Rank or Title
Date of Birth
22 Dec 1886
Date of Death
23 Mar 1918
War time / or Pre War occupation
Place of Birth
World War I Address
Place of Death
War Memorial Location
Soldier or Civilian
L-Cpl Ernest David Rattle, 40902, 1st Herts Regiment, was killed in action in France on March 23rd, 1918. His widow, in ill health and with five small children under the age of seven to care for in Luton, had heard nothing from him since March 18th.
Ernest had been promised home leave, and widow Alice at 12 Naseby Road, Luton, was daily expecting a telegram to say he was on his way. But it was not until August 1919 that the War Office concluded that he had been killed in action or died of wounds on March 23rd, 1918.
Alice's worst fears had been realised in January 1919 when a Red Cross notification included a statement from Pte L. Oliver, of St Albans. He described a comrade named Rattle who had told him he lived in Luton. “I saw his dead body in our communication trench at St Emilie. He had been shot through the head. I never heard if he was afterwards buried. The Germans took our positions.”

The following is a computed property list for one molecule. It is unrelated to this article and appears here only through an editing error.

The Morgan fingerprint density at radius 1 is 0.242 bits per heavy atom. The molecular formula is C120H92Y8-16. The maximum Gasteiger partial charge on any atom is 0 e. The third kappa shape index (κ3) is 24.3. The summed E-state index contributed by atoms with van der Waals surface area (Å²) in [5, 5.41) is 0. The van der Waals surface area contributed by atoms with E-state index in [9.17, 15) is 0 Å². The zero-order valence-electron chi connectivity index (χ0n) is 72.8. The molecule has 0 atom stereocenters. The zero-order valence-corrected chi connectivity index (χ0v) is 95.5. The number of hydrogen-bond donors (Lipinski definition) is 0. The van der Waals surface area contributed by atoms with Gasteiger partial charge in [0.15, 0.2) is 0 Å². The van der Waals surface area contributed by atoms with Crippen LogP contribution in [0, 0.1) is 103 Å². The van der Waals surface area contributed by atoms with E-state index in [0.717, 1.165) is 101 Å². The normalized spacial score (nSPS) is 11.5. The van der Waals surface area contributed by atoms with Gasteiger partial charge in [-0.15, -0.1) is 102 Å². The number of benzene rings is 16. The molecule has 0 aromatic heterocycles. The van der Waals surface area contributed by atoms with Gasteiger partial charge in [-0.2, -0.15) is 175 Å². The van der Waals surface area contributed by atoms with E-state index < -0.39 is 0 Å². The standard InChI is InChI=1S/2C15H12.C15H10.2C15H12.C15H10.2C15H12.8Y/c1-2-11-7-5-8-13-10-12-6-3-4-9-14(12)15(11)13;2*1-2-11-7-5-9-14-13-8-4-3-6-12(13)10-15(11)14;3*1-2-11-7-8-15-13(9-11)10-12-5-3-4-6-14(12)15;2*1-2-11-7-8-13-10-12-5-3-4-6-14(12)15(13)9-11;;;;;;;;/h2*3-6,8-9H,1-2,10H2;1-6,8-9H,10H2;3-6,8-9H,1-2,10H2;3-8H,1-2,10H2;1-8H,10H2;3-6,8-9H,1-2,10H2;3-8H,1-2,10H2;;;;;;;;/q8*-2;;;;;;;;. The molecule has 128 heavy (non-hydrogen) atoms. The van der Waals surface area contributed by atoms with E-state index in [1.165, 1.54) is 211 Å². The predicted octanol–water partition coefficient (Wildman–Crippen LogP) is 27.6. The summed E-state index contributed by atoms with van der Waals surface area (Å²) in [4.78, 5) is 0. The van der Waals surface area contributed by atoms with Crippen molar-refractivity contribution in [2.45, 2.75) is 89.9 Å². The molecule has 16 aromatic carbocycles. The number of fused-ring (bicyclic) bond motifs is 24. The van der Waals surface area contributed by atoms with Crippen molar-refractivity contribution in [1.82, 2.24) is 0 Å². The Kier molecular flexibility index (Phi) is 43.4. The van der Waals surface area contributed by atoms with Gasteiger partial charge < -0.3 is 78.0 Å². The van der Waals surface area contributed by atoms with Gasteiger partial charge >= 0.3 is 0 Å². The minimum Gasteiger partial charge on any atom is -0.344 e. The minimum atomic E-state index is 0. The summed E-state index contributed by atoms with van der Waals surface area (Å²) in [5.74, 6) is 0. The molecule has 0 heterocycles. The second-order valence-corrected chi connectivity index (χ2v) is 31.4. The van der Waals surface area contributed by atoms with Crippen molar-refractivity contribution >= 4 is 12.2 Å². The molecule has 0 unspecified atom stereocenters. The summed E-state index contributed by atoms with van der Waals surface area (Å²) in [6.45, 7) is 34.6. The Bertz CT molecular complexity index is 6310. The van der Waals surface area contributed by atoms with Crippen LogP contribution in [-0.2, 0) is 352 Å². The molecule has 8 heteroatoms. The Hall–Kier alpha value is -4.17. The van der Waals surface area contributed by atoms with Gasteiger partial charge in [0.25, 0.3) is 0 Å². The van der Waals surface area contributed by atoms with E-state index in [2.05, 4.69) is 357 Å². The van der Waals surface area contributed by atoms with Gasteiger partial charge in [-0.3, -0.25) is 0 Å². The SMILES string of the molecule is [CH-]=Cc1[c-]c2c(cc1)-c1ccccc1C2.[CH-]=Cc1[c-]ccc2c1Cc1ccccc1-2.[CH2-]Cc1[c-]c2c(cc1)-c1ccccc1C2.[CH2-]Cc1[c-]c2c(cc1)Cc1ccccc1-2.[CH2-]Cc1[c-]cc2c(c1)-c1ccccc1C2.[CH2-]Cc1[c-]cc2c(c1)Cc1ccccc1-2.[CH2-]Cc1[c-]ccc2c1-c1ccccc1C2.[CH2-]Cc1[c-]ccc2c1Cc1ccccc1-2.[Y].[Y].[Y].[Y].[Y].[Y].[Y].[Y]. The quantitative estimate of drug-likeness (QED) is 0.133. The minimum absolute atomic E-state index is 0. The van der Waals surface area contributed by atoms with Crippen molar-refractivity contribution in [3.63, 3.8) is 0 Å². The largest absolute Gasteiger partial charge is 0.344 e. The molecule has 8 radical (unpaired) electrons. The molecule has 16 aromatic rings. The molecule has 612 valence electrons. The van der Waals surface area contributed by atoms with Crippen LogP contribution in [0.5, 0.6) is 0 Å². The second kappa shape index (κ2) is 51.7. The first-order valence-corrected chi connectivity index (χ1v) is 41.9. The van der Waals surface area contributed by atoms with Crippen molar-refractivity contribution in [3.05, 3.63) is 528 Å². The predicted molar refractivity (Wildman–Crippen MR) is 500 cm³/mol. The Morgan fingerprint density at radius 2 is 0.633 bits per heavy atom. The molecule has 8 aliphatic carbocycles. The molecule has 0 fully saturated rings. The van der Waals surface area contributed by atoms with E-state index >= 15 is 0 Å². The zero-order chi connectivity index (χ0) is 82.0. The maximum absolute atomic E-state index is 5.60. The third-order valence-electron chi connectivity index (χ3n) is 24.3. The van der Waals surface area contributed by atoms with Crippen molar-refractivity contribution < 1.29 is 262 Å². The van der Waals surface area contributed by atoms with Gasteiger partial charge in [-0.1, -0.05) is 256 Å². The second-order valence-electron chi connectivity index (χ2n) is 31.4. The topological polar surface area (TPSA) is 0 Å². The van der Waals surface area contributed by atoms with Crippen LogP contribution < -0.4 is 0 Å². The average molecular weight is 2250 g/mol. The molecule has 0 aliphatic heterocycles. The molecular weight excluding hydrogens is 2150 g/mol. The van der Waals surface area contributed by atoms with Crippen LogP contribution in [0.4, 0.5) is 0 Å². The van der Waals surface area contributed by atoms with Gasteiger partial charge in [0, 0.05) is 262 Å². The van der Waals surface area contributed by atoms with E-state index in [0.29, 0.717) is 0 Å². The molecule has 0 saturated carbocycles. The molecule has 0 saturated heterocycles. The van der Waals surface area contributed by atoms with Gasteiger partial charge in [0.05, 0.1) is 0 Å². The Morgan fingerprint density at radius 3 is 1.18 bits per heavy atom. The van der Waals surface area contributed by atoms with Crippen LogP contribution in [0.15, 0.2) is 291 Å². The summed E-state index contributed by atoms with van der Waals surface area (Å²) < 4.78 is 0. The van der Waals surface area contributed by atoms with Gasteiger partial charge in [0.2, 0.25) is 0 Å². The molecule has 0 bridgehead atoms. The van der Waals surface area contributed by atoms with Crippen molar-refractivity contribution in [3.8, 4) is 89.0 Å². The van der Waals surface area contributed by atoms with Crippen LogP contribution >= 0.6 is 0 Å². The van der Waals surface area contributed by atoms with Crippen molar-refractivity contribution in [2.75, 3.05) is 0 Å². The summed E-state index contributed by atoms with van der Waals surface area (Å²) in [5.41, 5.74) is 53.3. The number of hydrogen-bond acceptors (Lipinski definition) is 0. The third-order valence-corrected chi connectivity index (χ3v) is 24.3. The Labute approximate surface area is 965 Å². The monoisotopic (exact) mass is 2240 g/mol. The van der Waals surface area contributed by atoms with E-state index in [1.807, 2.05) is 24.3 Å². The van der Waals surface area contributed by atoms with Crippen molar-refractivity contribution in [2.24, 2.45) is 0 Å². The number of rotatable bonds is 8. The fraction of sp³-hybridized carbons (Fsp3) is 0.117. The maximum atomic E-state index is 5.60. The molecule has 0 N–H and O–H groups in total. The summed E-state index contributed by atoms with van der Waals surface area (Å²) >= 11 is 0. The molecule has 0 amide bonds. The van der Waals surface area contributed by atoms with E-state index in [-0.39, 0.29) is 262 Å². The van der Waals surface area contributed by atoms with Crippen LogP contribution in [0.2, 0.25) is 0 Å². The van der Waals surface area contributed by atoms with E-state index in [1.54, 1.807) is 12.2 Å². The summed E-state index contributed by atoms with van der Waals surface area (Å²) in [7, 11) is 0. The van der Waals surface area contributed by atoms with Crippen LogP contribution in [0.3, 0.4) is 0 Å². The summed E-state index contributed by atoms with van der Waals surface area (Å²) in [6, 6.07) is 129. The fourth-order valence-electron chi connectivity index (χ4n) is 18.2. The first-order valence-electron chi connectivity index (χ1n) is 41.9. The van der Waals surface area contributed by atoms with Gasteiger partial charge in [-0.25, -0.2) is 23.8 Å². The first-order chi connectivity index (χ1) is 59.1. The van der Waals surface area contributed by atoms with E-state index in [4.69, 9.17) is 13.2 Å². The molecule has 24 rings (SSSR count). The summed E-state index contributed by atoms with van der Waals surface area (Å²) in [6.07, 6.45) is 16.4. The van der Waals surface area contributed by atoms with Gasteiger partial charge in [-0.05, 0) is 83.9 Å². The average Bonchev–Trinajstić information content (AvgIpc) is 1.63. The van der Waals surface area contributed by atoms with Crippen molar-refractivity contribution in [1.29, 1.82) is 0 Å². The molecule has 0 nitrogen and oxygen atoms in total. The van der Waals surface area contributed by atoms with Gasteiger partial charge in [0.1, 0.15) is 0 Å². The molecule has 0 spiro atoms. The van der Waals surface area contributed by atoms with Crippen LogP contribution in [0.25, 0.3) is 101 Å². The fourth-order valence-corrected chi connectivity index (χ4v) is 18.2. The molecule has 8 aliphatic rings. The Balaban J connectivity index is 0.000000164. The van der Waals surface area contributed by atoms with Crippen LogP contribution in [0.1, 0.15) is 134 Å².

L-Cpl Rattle's relatives later saw Pte Oliver, who had been taken as a prisoner of war and later repatriated. His description left them in no doubt that the soldier concerned was L-Cpl Rattle. He told them that 300 British soldiers had been told off to take up their positions in a shallow trench, which left the greater part of their bodies exposed. They did so, but the Germans encircled them with machine guns, and they were all either killed or taken prisoner.
Suffolk-born Ernest had married Alice Mary Chalkley in St Albans in 1910 and the couple moved to Luton, where Ernest carried on his trade as a butcher, becoming manager of the London Central Meat Co's shop in Cheapside. He had had to join up in May 1917 and went to France the following August.